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Carlson School unveils new advertising campaign

Though many students might have an interest in the advertising business, the University’s business school is taking steps to advertise itself.

The Carlson School of Management’s slogan for its advertising campaign – “Nowhere but here.” – suggests that a Carlson student’s education is different than at other business schools.

Louise Copeland, marketing services director for the Carlson School, said the campaign is a way to build on the original branding of the school. While the campaign started in the spring, she said the school started advertising in magazines such as Time, Newsweek and U.S. News and World Report on Oct. 27.

The campaign lists 10 main aspects as evidence of the “Nowhere but here.” slogan. It highlights the Carlson School’s unique connections with the 20 Fortune 500 companies based in the Twin Cities, Copeland said.

The many hands-on learning opportunities, the option to study abroad within a corporation and the high rate of graduates hired right after graduation are the top three aspects addressed in the campaign.

Part-time master of business administration student Patrick Gahagan said he thinks the campaign will provide a new identity for the school.

“When I did my undergrad there, that was the one thing we lacked was a ‘what are we all about’ statement,” he said.

Gahagan said the University needs to go outside Hennepin and Ramsey counties to highlight what it has done. This new campaign would be one way to accomplish this, he said.

He also said he doesn’t think the University is well-known in other regions of the United States. A friend from Boston who visited him said she was “floored” by the University’s accomplishments.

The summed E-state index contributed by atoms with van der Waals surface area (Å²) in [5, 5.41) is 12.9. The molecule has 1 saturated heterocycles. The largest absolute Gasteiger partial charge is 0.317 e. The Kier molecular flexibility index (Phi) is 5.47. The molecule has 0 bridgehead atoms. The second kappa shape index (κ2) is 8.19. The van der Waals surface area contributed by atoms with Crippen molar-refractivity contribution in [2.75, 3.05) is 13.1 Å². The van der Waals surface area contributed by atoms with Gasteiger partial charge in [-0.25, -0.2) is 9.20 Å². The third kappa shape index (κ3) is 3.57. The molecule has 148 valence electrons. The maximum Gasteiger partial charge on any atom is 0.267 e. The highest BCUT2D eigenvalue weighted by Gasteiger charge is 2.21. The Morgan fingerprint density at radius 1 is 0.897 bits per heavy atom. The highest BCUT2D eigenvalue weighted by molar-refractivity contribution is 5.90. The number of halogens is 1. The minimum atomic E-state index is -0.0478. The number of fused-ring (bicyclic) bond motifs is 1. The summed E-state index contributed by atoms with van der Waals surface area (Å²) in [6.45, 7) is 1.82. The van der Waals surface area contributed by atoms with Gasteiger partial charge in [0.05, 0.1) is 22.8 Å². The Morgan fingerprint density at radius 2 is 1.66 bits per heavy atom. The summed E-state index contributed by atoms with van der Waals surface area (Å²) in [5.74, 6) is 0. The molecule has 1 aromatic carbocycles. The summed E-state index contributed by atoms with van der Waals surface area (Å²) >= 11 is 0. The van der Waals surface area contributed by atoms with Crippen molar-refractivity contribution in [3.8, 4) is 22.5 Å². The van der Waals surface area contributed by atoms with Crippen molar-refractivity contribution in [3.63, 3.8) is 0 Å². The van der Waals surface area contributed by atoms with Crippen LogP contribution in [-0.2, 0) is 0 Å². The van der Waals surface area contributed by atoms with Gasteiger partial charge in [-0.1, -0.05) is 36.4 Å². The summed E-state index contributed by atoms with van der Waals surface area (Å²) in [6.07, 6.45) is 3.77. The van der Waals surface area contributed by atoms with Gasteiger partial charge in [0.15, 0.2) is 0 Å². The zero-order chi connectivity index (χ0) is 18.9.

“For all the good stuff the ‘U’ has done and does, the fact that it’s not even on the radar out East, that’s an area for opportunity,” Gahagan said.

Another “media blitz” will occur in January, with campaign ads on and, Copeland said.

The ads feature MBA program alumni explaining how their experiences in the program prepared them for their careers.

Alumni, faculty and current and prospective students were surveyed about what the $480,000 campaign should be like, Copeland said.

This is the second phase of the Carlson School brand development. Research started more than a year ago, Copeland said.

“Our campaign is not really because of increased competition, because our research predates that,” she said.

However, Hamline University in St. Paul will implement a new MBA program in January.

Julian Schuster, the dean of the Graduate School of Management at Hamline, said nationally, an MBA is the preferred degree for people pursuing business management education.

With the high demand for MBA programs regionally and nationally, Schuster said it was “natural” for the school to create such a program.

“Our program is not going to be just another MBA program,” Schuster said.

Instead of having a specific number of required classes or credits like Carlson School, Schuster said the program’s focus will be on four learning “modules.”

Each module will focus on learning a different subject area or skill, rather than dividing a student’s education into a set of courses.

“This is a broader part of repositioning at Hamline to become a premier provider of management programs,” Schuster said.

Carlson School students are required to complete 57 credits in the school, according to its Web site.

Full-time MBA student Stephanie Lay said she came to the University after getting her undergraduate degree at the University of Washington.

The two things she said sold her on the Carlson School were the successful companies the school works with and the student enterprise program.

Lay said she doesn’t think the Carlson School does a good job talking about alumni who have gotten jobs nationally or internationally, and hopes it can improve that.

“It’s a little too regionally focused,” she said. “Carlson does do great things for Minnesota and Minneapolis, but I would like to see more companies across the nation.”

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